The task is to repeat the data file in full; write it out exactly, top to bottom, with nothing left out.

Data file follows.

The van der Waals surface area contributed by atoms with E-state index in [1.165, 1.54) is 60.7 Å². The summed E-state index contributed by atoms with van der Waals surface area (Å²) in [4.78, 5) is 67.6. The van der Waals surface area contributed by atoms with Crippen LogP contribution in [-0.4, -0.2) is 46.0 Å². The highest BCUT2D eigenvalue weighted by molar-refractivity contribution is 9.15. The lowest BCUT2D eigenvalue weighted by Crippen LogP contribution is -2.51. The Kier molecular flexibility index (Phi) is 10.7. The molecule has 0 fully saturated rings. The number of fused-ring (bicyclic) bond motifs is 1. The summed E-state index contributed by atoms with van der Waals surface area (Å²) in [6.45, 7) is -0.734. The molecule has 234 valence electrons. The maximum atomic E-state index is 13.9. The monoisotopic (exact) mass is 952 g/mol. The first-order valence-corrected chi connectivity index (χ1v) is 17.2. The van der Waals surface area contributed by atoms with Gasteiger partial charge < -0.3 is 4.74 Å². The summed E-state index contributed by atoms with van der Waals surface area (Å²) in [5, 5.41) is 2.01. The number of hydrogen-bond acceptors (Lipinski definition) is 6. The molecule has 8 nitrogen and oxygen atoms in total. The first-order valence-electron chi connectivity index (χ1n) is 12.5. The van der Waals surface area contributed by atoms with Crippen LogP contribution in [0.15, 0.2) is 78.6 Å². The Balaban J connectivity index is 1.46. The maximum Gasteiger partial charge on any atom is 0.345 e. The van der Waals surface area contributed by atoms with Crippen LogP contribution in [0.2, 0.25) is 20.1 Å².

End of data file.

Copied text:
The van der Waals surface area contributed by atoms with E-state index in [1.165, 1.54) is 60.7 Å². The summed E-state index contributed by atoms with van der Waals surface area (Å²) in [4.78, 5) is 67.6. The van der Waals surface area contributed by atoms with Crippen LogP contribution in [-0.4, -0.2) is 46.0 Å². The highest BCUT2D eigenvalue weighted by molar-refractivity contribution is 9.15. The lowest BCUT2D eigenvalue weighted by Crippen LogP contribution is -2.51. The Kier molecular flexibility index (Phi) is 10.7. The molecule has 0 fully saturated rings. The number of fused-ring (bicyclic) bond motifs is 1. The summed E-state index contributed by atoms with van der Waals surface area (Å²) in [6.45, 7) is -0.734. The molecule has 234 valence electrons. The maximum atomic E-state index is 13.9. The monoisotopic (exact) mass is 952 g/mol. The first-order valence-corrected chi connectivity index (χ1v) is 17.2. The van der Waals surface area contributed by atoms with Gasteiger partial charge < -0.3 is 4.74 Å². The summed E-state index contributed by atoms with van der Waals surface area (Å²) in [5, 5.41) is 2.01. The number of hydrogen-bond acceptors (Lipinski definition) is 6. The molecule has 8 nitrogen and oxygen atoms in total. The first-order valence-electron chi connectivity index (χ1n) is 12.5. The van der Waals surface area contributed by atoms with Crippen LogP contribution in [0.15, 0.2) is 78.6 Å². The Balaban J connectivity index is 1.46. The maximum Gasteiger partial charge on any atom is 0.345 e. The van der Waals surface area contributed by atoms with Crippen LogP contribution in [0.2, 0.25) is 20.1 Å².